Producer Charles Roven admits that overseeing the entire lineup of DC Films in development is just too much to handle for one person. Despite not taking off the way it was expected to, the Warner Bros.' superhero franchise continues to march forward with a new batch of movies supposedly in the lineup. While there are currently only three films (Aquaman, Shazam! and Wonder Woman 2) with confirmed release dates, there is a slate of projects that are in several stages of development that are just waiting for their respective turn on the spotlight.
Producing almost all Warner Bros./DC films from the critically acclaimed The Dark Knight Trilogy from director Christopher Nolan until last year's Justice League, Roven has been involved with a mixed bag of films with regard to critical and massive reception. But his experience on both sides of the spectrum makes him a fitting person to continue overseeing the slew of movies that the DC Universe has on its docket. That was the plan until a mini internal shake-up (different from the most recent one that introduced IT and The Conjuring producer Walter Hamada as the new president of production of DC Films) relegated him to only working on the sequels for the ones he produced. Now, the 68-year-old explains why he was taken out of the new properties and why it isn't as bad as many would think.
Engaging in a Q&A session with Deadline over the weekend, Roven briefly talked about his changed role in the DC Universe and how it is for the better considering the number of projects that the company is working on:
While Roven's comment is understandable and disseminating workload to other people to make sure that each project is given the focus and attention it deserves, it's not impossible to actually have one single person produce all movies in a franchise. Marvel Studios' president Kevin Feige is doing just that, serving as an executive producer for 17 movies and counting. And we know that the billing he has isn't just a name credit, it's obvious that he's very hands-on on every MCU project that they roll out considering that he also do press activities for each flick. The big difference is that Feige and the MCU are 17 movies deep and running like a well oiled machine, even building an all but dedicated studio space near Atlanta, GA, making the juggling of multiple productions far easier. Meanwhile, DC Films isn't quite as autonomous as Marvel Studios, meaning the chain of command can (and does) get too involved in production. Also, DC movies often shoot on site instead of working out of a central studio space, meaning anyone producing more than one at the same time will likely need to do some globe trotting to keep up.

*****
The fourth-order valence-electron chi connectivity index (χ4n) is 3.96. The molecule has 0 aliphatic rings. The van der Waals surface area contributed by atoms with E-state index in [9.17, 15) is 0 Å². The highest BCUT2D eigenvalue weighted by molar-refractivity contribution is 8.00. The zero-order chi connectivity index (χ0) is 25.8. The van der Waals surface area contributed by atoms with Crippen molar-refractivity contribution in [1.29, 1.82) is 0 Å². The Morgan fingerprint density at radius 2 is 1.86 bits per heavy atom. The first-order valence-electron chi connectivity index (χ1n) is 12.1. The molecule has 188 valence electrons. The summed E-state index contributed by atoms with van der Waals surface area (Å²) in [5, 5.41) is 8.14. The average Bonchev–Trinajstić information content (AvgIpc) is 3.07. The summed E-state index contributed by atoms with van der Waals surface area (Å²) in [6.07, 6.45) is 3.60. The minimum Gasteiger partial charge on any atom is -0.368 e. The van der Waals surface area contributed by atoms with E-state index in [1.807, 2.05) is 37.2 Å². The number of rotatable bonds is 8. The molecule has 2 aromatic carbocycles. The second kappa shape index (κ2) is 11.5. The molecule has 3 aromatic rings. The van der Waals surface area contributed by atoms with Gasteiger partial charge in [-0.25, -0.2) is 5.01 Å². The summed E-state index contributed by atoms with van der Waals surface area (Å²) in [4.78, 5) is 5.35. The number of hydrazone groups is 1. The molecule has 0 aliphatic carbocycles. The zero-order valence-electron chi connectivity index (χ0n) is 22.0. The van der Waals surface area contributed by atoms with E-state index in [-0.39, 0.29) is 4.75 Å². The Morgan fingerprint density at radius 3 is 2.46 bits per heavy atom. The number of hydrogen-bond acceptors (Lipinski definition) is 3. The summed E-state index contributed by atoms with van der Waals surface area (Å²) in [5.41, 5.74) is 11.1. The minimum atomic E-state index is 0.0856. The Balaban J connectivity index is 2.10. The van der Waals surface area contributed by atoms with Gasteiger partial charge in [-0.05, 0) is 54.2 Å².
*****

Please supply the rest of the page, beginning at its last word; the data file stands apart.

Having said that, spreading the work across different producers could be something that would work in the budding franchise. As previously mentioned, it allows each EP to focus his/her efforts and attention on just one film, ensuring that it is on schedule, within the budget, and of quality. It also gives every project its own vibe and keeps it from seeming too formulaic -- a criticism that the Marvel movies have had, considering that Feige has had his hands on every project.
Source: Heroic Hollywood
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